To me, the Animal Kingdom just doesn’t feel like a Disney park.
The theming and attention to detail is top notch, but I feel like you’re missing the attractions that pull you in and engage you with storytelling. There are exceptions, like the Kilimanjaro Safari and Finding Nemo, the Musical which can pull you in on their scale and charm, but many of the attractions seem to be there as space holders.
Even though the theming is a high point of the park, it doesn’t feel like Disney theming. Disney California Adventure has two amazing themed areas: Buena Vista Street and Carsland (which is a great name for a parking lot). Buena Vista Street, like Disneyland and Disney’s Hollywood Studios capitalizes on nostalgia. Buena Vista Street takes it a step further by waxing nostalgic about Walt Disney and the halcyon days of the Studio. Carsland is amazing but feels really out of place in the park. For Cars fans, though, there’s no better themed space.
Realism is Animal Kingdom’s strength; they sacrificed any fantasy architecture for a realism that’s stunning in its authenticity. Believe it or not, but Epcot is full of fantasy architecture, including the Future World pavilions. The Future World pavilions were designed to help prepare you for the attraction by telling you some of the story through the architecture. They inspire hope for the future as well as challenging our thoughts on architecture and design. World Showcase is nothing but fantasy architecture that is meant to instill a sense of nostalgia and adventure. It’s like a greatest hits of world architecture.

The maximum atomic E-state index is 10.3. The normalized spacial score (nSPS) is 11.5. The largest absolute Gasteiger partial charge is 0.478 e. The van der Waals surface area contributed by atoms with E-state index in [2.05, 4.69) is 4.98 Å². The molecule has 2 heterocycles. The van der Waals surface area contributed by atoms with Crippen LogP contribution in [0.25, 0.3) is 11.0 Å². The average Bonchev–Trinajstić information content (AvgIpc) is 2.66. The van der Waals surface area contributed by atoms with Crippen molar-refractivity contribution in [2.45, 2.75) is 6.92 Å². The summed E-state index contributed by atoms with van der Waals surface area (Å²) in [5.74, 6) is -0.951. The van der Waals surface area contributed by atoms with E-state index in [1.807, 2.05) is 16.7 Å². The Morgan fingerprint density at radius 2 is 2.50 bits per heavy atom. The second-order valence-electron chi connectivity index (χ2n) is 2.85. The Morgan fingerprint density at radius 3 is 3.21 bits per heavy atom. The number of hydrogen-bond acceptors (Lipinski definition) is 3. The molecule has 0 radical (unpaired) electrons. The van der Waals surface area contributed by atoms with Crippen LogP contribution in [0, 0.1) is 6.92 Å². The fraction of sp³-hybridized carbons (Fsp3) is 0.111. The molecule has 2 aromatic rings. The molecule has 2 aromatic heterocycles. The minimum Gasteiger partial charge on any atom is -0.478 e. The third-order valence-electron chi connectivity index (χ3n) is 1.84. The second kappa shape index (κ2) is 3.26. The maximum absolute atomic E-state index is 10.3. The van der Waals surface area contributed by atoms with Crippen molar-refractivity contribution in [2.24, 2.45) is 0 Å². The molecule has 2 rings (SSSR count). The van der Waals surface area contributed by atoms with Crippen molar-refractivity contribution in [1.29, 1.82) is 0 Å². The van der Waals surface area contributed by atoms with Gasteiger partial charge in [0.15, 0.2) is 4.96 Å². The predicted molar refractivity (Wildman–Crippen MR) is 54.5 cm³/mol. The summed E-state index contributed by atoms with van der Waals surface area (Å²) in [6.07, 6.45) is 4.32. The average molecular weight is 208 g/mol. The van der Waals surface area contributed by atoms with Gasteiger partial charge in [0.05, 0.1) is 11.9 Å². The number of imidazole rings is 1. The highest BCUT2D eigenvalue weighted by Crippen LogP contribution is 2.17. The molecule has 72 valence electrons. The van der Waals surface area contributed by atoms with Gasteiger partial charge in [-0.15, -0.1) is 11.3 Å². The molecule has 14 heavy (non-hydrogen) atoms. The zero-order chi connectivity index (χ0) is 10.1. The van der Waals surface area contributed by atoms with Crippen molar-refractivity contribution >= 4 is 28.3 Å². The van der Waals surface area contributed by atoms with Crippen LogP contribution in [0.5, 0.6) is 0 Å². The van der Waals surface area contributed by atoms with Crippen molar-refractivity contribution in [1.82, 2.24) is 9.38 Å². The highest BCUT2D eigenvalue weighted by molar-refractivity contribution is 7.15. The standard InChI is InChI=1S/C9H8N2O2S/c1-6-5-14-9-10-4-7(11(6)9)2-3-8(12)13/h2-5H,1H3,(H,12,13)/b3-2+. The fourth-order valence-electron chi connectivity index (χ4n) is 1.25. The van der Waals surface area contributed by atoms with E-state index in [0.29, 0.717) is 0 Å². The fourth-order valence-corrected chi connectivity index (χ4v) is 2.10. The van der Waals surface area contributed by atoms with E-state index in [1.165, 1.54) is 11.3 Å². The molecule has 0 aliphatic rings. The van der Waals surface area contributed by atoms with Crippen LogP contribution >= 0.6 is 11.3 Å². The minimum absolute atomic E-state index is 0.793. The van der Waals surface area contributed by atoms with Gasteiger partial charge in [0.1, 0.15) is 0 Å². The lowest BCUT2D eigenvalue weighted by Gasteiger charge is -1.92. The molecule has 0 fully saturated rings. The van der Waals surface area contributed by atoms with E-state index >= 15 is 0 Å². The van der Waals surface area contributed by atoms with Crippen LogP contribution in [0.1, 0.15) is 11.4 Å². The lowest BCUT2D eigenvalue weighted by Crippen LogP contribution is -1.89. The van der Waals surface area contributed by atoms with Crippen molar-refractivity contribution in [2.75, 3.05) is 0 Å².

My argument about the theming at Animal Kingdom is that the Imagineers over-themed in order to show that they could do it. Sort of a “look at how cool we are by overtheming.” They pushed for realism as opposed to the nostalgic and fantasy themes of the Magic Kingdom, where even the scale is proportionate. As opposed to cute sight gags or tributes to former attractions and cast members, Animal Kingdom is more about realism than fantasy. To me, there’s just nothing magical about the park. I understand that the park celebrates the animal life in our world and you have to take a specific approach in order to present these themes seriously. I still see the park, like the Disney-MGM Studios, as a way for Eisner to capture the audience of an already established park; a way of keeping people on property longer.
My attempt was not to bash the Animal Kingdom, but to discuss some issues that I’ve held during my visits to the park. It’s always been last on my list of things to do as well as the park I would drop for another day at the Magic Kingdom. There were several trips in which I didn’t visit the Animal Kingdom at all. The Animal Kingdom is beautiful and has several world-class attractions, but it still doesn’t hold the appeal or magic that the other domestic parks do. The walking trails are spectacular and they’re a great way to bring the animals up close and in a tangible environment. It’s more what you’d expect from a zoo and not a theme park. But, as the marketing has said since the very beginning, it’s Nahtazu!
So, what are your thoughts on Disney’s Animal Kingdom? Is it a half-day park? Does it feel like a Disney theme park to you?
ImagiNERDing is written and edited by George Taylor